Cancer diagnosis often substantially affects patient's physical, psychological, and emotional status. The majority of cancer patients experience declining of energy, activity levels, social-cultural participation and relationships. In addition, cancer progression and side effects of aggressive cancer treatment often cause debilitating pain, fatigue, weakness, joint stiffness, depression, emotional instability, limited mobility, poor nutritional status, skin breakdown, bowel dysfunction, swallowing difficulty, and lymphedema leading into functional impairment and disability that can be addressed through rehabilitation care. Comprehensive care models by involving cancer rehabilitation have resulted in significant improvement of patient's quality of life. Although cancer rehabilitation has been implemented in many high income countries, it is either not yet or sub-optimally delivered in most low and middle income countries. In this review, we discussed gaps regarding cancer rehabilitation services and identified opportunities to improve quality of cancer care in developing countries. Future collaborations among international organizations and stakeholders of health care delivery systems are required to initiate and improve high quality cancer rehabilitation in the developing countries No funding to declare. Corresponding author: Boya Nugraha, Department of Rehabilitation Medicine, Medizinische Hochschule Hannover, Carl-Neuberg-Straße 1, Hannover 30625, Germany, Tel.: +49-511-532-9197, Fax: +49-511-532-4293. Email: Nugraha.Boya@MH-Hannover.de Copyright © 2018 Wolters Kluwer Health, Inc. All rights reserved.

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When the injury’s healing process meets the needs of a top-level volleyball player: A non-conventional treatment of a Mallet fracture re-injury

Abstract: Managing top-level athlete's recovery after an injury is very complicated because it requires a challenging combination of clinical and social/professional aspects with the need to return as soon as possible to sports play. Herein, we report a top-level volleyball player for whom a finger splint combined with a custom made thermoplastic protection was used for the conservative management of a Mallet fracture re-injury. This way our player continued training and competitions in contrast to conventional rehabilitation protocols which suggest to avoid new traumas until the healing phase is completed. After 8 weeks, we obtained the fracture healing and a complete functional recovery without major medical complications. From our results we suggest that novel treatment strategies or modification of conventional rehabilitation protocols are worth consideration for the management of high-level sports players'injuries. However new clinical studies with a larger sample can compare these results to those resulting from both surgical procedures, and from immobilization and rest as well. Correspondence: Daniele Checcarelli, Department of Rehabilitation, Foligno Hospital, Via Arcamone - 06034 Foligno (PG) - Italy. Tel +390742339840, Fax +390742339816. Email daniele.checcarelli@libero.it No funding was received for this manuscript. Copyright © 2018 Wolters Kluwer Health, Inc. All rights reserved.

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Huge Bursitis and Bursal Synovial Osteochondromatosis associated with Scapular Osteochondroma Mimicking a Giant Calcific Mass of the Chest Wall: A Case Report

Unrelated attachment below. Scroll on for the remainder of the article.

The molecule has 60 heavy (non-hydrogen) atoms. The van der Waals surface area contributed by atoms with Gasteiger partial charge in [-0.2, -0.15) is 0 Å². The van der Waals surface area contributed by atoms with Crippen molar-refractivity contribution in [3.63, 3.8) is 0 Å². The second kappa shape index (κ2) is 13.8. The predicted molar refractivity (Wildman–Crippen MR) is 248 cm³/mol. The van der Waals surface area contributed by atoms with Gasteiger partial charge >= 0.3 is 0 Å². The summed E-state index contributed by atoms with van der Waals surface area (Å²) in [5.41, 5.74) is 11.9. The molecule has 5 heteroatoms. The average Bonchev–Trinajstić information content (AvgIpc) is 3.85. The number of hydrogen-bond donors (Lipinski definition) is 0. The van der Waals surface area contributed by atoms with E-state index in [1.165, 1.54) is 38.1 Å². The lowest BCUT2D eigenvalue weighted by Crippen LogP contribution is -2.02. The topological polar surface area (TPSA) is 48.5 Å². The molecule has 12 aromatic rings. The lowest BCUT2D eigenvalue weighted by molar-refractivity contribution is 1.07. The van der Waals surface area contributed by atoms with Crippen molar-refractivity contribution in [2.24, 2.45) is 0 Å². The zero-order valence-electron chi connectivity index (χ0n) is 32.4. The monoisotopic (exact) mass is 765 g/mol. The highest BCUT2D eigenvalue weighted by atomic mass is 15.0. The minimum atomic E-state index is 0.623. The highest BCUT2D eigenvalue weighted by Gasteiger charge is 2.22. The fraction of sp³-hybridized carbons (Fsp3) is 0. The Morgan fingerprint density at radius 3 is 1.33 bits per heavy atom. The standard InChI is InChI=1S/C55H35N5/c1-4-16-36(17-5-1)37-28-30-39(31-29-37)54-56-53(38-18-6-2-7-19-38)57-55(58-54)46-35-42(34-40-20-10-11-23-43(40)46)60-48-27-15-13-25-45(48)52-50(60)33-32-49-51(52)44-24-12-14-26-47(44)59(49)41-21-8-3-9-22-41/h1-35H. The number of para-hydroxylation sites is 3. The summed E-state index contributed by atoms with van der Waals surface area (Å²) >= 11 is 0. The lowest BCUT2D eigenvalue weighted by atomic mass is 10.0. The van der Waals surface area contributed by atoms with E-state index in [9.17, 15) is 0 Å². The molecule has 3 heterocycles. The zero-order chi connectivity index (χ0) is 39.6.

Osteochondroma is the most common benign bone tumor but it rarely arises from the scapula. Scapulothoracic bursitis is quite rare and osteochondroma is one of the unusual causes of this condition. Synovial chondromatosis may occur extremely uncommonly in this bursa. We reported an unusual case of scapulothoracic bursitis with synovial chondromatosis which is caused by osteochondroma. To the best of our knowledge, there is no defined chondromatosis in the scapulothoracic bursa secondary to scapular osteochondroma in the literature. An osteochondroma originating from the inner surface of the scapula can irritate this bursa and scapulothoracic bursitis may develop.1-2 Clinical manifestations are usually pain and swelling on the posterior chest wall. Patients may also declare crepitation by shoulder rotation. Ultrasonography can reveal a fluid collection between the serratus anterior muscle and chest wall. On computed tomography (CT) a hypodense, well-demarcated cystic mass may be seen at this location. Its magnetic resonance (MR) imaging features are similar to other cystic lesions. It is hypointense on T1-weighted images and hyperintense on T2-weighted images.3 Synovial chondromatosis or osteochondromatosis is a benign synovial metaplastic proliferation that occurs extremely uncommonly in bursae. When we searched "large scapulothoracic bursa chondromatosis" phrases in lliterature review of Chochran Database and Web of Science, we could not find any case reports of synovial chondromatosis in large scapulothoracic bursa. The bursal chondroid bodies appear hypointense on T1-weighted images and hyperintense on T2-weighted images but the signal intensity decreases in all sequences as the calcific or ossific component of these nodules increases. We here report an unusual case of scapulothoracic bursitis with synovial osteochondromatosis which is caused by osteochondroma. A written informed consent was taken from the patient. Corresponding author: Hayri Ogul M.D., Address: Kazim Karabekir Mah. Terminal Cad. Site Polat Apt. B Blok, Kat 1, No 2, Erzurum, Turkey, Telephone: +90 442 2361212-1521 (work), Fax: +90(442) 2361301. E-mail: drhogul@gmail.com The authors received no financial support for the research and/or authorship of this article. The authors declare that they have no conflict of interest to the publication of this article. Copyright © 2018 Wolters Kluwer Health, Inc. All rights reserved.